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Author Topic: Submersible Yacht  (Read 3625 times)

andrewh

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Submersible Yacht
« on: November 06, 2008, 10:17:26 AM »

It's obvious, really :}
Displacement boats are limited in speed by the water-line length
12 inch long yachts (footys) are limited more that bigger ones
So a fast racing Footy must not be a displacement boat :}

the options seem to be:
Planing - noone has yet seen a footy plane while sober
Hydrofoil - there is a secret project known as Pants/BLX which cannot be revealed (yet)
Submerged hull - see my new creation ZBF which took to the water early this morning

The pure concept:

The real boat:

And out of the water


As I said it's obvious really :}
The Hull is the black torpedo shape - it contains:
 the batteries, (4 x AA, laid down by the rules)
two servos
receiver
not much air
lead ballast

Access is by untaping the nose cap (at the moment)
The odd-shaped cream coloured bit I call the Buoyancy Compensator. or BC. 
It touches the surface at rest in calm conditions (like this morning's photo), but as the boat heels or dives it presents a greater volume to resist the leaning.
The sail is  a MacRig (but you knew that) and is footy legal  - less than 12 inches above the box.

Sailing trials next
Oh, yes, the servos drive rudder and sail sheet arms via carbon fibre concentric torque tubes - you can see the operating arms at the top.
Now for something a little less conventional
andrew
More details available if anyone is interested;it is perfectly reasonable to shake your head, pityingly :}

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kno3

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Re: Submersible Yacht
« Reply #1 on: November 06, 2008, 10:48:14 AM »

Is it faster than a normal footy?
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andrewh

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Re: Submersible Yacht
« Reply #2 on: November 06, 2008, 11:08:10 AM »

kno3
The honest answer is don't know, but it could be!

The hull is capable of being much faster than a conventional footy hull (not only does it not have the surface drag but it doesn't have a lead bulb on the end of the fin either)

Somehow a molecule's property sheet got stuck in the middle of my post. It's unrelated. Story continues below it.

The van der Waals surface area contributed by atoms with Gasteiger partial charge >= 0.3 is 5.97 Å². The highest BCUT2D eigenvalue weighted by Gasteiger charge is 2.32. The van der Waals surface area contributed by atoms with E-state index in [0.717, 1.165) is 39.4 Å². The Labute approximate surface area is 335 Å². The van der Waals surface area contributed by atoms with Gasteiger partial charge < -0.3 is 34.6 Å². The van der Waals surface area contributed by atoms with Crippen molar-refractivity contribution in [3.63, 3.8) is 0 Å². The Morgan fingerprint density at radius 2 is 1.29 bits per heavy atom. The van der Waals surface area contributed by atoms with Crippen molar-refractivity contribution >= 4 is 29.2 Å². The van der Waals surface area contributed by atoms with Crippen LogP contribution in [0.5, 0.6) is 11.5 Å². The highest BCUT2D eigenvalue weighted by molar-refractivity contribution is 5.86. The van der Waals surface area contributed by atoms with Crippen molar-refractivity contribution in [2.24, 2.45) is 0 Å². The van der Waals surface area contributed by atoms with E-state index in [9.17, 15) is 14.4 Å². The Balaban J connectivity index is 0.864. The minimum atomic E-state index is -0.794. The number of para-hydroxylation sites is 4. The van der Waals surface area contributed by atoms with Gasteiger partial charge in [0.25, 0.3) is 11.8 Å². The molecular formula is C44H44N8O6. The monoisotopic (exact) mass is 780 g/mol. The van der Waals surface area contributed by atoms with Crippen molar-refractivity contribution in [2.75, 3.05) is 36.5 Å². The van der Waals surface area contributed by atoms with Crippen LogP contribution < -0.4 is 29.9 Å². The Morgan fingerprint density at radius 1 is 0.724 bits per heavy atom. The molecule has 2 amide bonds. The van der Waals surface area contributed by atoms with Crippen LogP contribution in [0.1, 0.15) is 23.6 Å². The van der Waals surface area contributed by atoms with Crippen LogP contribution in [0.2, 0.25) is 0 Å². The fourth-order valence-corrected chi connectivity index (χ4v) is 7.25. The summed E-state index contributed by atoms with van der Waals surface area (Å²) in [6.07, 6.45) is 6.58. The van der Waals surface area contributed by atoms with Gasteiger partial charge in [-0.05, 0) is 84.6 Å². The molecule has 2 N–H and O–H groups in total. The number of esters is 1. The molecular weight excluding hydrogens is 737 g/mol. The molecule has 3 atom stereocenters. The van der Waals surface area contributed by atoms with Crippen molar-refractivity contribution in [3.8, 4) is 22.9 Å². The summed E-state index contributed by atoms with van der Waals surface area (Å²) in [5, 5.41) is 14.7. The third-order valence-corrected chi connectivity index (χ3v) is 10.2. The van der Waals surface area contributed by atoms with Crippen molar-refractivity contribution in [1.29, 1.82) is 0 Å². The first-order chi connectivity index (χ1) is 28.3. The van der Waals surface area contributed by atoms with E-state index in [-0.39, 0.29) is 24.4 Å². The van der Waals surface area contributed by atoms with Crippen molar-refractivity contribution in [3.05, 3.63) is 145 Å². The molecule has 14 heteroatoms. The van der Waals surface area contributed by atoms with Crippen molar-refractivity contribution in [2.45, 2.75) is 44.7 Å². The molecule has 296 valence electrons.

The only minor design issues are driving a submarine with a sail, keeping the water out and the driver (me) trying to figure out where the hull is and which way it is  going,
but they laughed, at Christopher Columbus, too, when he invented steam :D
andrew
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kno3

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Re: Submersible Yacht
« Reply #3 on: November 06, 2008, 11:16:40 AM »

I don't know anything about hydrodynamics, but wouldn't the submerged hull also be subjected to drag like a floating hull? It has to move through water too, after all.
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andrewh

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Re: Submersible Yacht
« Reply #4 on: November 06, 2008, 11:47:47 AM »

I know a little about hydrodynamics, and the key point here is that the maximum speed of a displacement craft is proportional the the square root of the waterline length - and that's an absolute, and irrespective of how much power you stick into the hull or anything else!
(see tugs in general and Springer tugs in particular)

The limit comes about because of wave formation, and a recognised way to completely avoid the problem is to run submerged (see nuclear subs and olympic swimmers who would swim the whole length under water if permitted)

So yes, it still has drag, but MUCH less than a conventional hull (because it is really small)